DORTHE DAHL-JENSEN, coordinator, North Greenland Eemian Ice Drilling Project: I work mostly as the coordinator of the project, trying to get the drill teams and the scientists and the logistics people and the airplanes to come.
HEIDI CULLEN: The airplanes come courtesy of the 109th Airlift Wing of the New York Air Force National Guard...
WOMAN: Approach five-one-five.
HEIDI CULLEN: ... and pilots like George Alston.
LT. COL. GEORGE ALSTON, 109th Airlift Wing, New York Air Force National Guard: Well, we're the only unit in the world that flies the specialized LC-130 aircraft, a C-130 on skis, which allows us to support the scientific efforts. I can take these large airplanes and land them on skis.
HEIDI CULLEN: But getting to the ice drilling camp is just part of the challenge.
VASILII PETRENKO, University of Colorado: It's always light. So, when you first get here, it may be a little hard to sleep. And it takes a couple of nights to get used to it. But then you get so tired from work and from not sleeping the nights before, that it no longer becomes a problem.
HEIDI CULLEN: Vasilii Petrenko is a scientist at the University of Colorado.
VASILII PETRENKO: It's a very simple life. It's kind of like a frontier outpost. We sleep in -- mostly in those red structures that you see behind me. They're called weather ports.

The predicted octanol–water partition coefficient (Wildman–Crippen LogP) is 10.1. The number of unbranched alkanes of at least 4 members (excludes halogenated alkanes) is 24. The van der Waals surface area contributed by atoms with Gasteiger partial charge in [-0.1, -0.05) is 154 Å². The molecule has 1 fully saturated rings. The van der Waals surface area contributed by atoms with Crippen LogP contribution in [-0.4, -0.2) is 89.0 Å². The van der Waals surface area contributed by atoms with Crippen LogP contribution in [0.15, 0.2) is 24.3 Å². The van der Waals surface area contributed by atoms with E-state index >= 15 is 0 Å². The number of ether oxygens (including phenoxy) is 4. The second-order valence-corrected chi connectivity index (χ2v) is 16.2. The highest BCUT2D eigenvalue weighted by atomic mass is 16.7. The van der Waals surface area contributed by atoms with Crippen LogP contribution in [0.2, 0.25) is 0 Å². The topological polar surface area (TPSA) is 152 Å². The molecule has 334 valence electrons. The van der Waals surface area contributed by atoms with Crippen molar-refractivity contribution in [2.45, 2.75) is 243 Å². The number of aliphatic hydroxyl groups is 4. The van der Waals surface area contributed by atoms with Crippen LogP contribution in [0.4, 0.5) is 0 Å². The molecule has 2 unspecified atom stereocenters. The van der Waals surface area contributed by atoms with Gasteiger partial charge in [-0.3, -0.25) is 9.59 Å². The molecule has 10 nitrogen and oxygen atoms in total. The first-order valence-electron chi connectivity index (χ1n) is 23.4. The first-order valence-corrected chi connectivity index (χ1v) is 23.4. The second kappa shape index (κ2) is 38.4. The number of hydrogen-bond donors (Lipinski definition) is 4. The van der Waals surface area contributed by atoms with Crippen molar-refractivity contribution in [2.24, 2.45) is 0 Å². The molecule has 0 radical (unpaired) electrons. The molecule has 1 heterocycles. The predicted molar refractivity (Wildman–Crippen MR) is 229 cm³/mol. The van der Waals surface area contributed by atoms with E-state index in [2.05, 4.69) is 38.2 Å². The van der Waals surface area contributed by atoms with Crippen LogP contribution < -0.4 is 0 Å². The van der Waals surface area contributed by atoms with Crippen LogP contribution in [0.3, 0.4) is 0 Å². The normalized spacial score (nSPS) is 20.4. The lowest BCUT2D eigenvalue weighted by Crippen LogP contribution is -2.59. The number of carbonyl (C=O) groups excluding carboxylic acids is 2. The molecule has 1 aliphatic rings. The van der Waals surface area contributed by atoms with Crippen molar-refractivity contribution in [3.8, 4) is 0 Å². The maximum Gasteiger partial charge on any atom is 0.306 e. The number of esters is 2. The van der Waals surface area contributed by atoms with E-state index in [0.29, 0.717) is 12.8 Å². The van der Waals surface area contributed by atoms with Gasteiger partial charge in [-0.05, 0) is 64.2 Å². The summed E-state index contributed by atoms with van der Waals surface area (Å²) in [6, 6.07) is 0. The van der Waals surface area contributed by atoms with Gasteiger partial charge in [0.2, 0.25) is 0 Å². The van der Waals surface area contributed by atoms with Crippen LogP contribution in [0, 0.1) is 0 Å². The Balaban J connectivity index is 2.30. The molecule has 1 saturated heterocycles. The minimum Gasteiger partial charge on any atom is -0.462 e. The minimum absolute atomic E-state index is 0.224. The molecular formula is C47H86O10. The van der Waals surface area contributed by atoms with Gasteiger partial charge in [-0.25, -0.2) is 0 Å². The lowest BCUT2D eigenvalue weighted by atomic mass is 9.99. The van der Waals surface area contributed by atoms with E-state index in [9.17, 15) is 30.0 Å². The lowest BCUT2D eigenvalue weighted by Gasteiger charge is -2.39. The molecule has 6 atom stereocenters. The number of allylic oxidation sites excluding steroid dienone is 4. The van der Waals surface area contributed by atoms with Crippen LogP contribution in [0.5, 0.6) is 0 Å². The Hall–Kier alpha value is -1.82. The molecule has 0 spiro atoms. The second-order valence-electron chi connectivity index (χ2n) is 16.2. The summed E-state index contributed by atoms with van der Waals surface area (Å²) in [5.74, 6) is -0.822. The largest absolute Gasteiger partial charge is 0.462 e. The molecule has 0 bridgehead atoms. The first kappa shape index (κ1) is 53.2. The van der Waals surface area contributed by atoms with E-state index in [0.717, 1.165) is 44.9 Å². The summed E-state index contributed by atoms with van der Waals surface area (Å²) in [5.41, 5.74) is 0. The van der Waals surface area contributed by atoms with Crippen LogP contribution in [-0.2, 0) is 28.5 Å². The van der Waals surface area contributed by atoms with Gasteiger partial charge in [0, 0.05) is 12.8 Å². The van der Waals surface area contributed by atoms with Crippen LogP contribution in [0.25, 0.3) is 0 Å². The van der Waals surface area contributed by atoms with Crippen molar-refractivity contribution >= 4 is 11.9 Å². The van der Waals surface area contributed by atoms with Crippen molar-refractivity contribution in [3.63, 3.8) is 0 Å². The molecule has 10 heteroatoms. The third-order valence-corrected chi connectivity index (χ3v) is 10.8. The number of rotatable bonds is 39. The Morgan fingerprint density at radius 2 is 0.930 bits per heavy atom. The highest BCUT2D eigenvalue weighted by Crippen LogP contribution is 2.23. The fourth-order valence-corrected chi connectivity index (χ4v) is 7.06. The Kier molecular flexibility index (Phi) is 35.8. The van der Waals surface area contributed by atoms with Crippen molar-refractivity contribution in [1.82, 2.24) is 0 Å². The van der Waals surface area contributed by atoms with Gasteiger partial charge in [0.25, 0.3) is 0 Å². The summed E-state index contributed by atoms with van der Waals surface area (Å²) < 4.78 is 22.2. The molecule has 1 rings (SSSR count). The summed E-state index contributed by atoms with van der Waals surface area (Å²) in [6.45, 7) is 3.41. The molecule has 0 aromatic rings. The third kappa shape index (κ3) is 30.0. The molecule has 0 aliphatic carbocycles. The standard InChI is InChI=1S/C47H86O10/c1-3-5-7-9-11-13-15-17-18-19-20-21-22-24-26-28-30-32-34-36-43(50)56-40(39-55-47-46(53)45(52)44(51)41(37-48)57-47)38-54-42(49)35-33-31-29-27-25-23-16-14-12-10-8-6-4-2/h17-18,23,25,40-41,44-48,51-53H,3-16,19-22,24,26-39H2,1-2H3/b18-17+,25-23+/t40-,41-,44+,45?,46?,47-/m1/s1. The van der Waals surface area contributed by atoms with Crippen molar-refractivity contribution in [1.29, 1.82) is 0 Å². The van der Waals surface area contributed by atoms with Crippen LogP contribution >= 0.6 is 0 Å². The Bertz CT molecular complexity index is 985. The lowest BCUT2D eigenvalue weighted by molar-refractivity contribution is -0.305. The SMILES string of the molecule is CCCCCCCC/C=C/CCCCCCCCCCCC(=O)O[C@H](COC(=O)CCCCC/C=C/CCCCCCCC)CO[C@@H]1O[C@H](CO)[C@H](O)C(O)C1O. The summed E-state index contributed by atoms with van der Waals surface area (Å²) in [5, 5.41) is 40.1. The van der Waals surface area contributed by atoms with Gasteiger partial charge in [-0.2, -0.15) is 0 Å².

Unlocking data from the ice
HEIDI CULLEN: While the NEEM field camp may look like a frontier outpost on the surface, Petrenko and others are engaged in very sophisticated scientific research underground.
VASILII PETRENKO: One of the things that we see in the ice cores is a strong correlation between carbon dioxide levels and temperatures. So, at times of warm temperatures, carbon dioxide is high. At times of cold temperatures, carbon dioxide is low, which, you know, reinforces what science has been showing recently, that carbon dioxide does cause warming.
HEIDI CULLEN: And that warming leads to melting.
The Greenland ice sheet contains enough ice to raise the global sea level by 23 feet, a worst-case scenario associated with global warming. Satellite data from the NASA GRACE mission show that Greenland's reservoir of ice has plummeted in recent years, about 340 billion tons of ice melt in 2007 alone, about the same as San Francisco Bay draining completely every week for a year.
Scientists hope this new ice core will tell them how much of Greenland's ice melted during the Eemian period, when global sea level was 13 to 20 feet higher, a finding that could be crucial in determining how much and how quickly sea level could rise over the next several centuries.
DORTHE DAHL-JENSEN: We know from all the other ice cores we have drilled that we find ice from that Eemian period in the ice cores. And that process immediately tells us that, even though it was warmer over Greenland, it wasn't warm enough for the whole Greenland ice sheet to disintegrate.
And that's something that's debated a lot, how much warming we will need in the future before the Greenland ice sheet will -- will totally disappear, before we go beyond the tipping point.
HEIDI CULLEN: Now that this drill season has come to an end, the scientists are heading home, where they will continue working to unlock the climate history trapped inside those tiny, but telling bubbles.
JIM LEHRER: You can find out more about the scientists in Greenland and watch an interview with one of the C-130 pilots. Just follow a link from our Web site, NewsHour.PBS.org, to Climate Central.